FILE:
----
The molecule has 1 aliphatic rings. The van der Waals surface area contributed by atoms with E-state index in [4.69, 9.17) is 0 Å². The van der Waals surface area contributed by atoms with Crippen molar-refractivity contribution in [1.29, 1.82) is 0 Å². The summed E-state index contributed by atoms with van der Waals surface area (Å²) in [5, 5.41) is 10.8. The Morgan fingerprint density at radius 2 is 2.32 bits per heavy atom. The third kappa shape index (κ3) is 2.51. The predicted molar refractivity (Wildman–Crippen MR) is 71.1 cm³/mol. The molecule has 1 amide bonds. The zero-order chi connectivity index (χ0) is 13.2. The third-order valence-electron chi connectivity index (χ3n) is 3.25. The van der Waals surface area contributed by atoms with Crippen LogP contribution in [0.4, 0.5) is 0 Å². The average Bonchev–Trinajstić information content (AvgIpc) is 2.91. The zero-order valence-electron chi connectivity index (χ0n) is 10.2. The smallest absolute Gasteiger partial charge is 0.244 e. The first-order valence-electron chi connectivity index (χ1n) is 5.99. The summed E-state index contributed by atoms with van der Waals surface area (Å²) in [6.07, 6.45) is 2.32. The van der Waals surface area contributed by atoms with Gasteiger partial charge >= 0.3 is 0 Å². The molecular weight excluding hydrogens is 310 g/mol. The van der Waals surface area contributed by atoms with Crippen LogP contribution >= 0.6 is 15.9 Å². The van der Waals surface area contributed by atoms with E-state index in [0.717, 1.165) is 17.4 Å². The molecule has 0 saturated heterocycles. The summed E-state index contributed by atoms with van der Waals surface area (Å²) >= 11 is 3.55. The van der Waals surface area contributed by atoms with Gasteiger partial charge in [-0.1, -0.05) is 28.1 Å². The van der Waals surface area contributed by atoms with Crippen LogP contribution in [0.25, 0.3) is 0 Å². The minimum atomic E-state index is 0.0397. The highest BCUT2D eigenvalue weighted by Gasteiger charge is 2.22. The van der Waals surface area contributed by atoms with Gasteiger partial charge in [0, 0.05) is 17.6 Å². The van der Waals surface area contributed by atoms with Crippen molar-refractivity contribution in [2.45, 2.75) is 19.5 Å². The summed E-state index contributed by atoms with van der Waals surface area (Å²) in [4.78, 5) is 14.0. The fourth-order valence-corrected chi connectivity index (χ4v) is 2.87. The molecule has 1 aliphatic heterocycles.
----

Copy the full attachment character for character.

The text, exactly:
The molecule has 1 aliphatic rings. The van der Waals surface area contributed by atoms with E-state index in [4.69, 9.17) is 0 Å². The van der Waals surface area contributed by atoms with Crippen molar-refractivity contribution in [1.29, 1.82) is 0 Å². The summed E-state index contributed by atoms with van der Waals surface area (Å²) in [5, 5.41) is 10.8. The Morgan fingerprint density at radius 2 is 2.32 bits per heavy atom. The third kappa shape index (κ3) is 2.51. The predicted molar refractivity (Wildman–Crippen MR) is 71.1 cm³/mol. The molecule has 1 amide bonds. The zero-order chi connectivity index (χ0) is 13.2. The third-order valence-electron chi connectivity index (χ3n) is 3.25. The van der Waals surface area contributed by atoms with Crippen LogP contribution in [0.4, 0.5) is 0 Å². The average Bonchev–Trinajstić information content (AvgIpc) is 2.91. The zero-order valence-electron chi connectivity index (χ0n) is 10.2. The smallest absolute Gasteiger partial charge is 0.244 e. The first-order valence-electron chi connectivity index (χ1n) is 5.99. The summed E-state index contributed by atoms with van der Waals surface area (Å²) in [6.07, 6.45) is 2.32. The van der Waals surface area contributed by atoms with Gasteiger partial charge >= 0.3 is 0 Å². The molecular weight excluding hydrogens is 310 g/mol. The van der Waals surface area contributed by atoms with Crippen LogP contribution >= 0.6 is 15.9 Å². The van der Waals surface area contributed by atoms with E-state index in [0.717, 1.165) is 17.4 Å². The molecule has 0 saturated heterocycles. The summed E-state index contributed by atoms with van der Waals surface area (Å²) >= 11 is 3.55. The van der Waals surface area contributed by atoms with Gasteiger partial charge in [-0.1, -0.05) is 28.1 Å². The van der Waals surface area contributed by atoms with Crippen LogP contribution in [0.25, 0.3) is 0 Å². The minimum atomic E-state index is 0.0397. The highest BCUT2D eigenvalue weighted by Gasteiger charge is 2.22. The van der Waals surface area contributed by atoms with Gasteiger partial charge in [0, 0.05) is 17.6 Å². The van der Waals surface area contributed by atoms with Crippen molar-refractivity contribution in [2.45, 2.75) is 19.5 Å². The summed E-state index contributed by atoms with van der Waals surface area (Å²) in [4.78, 5) is 14.0. The fourth-order valence-corrected chi connectivity index (χ4v) is 2.87. The molecule has 1 aliphatic heterocycles.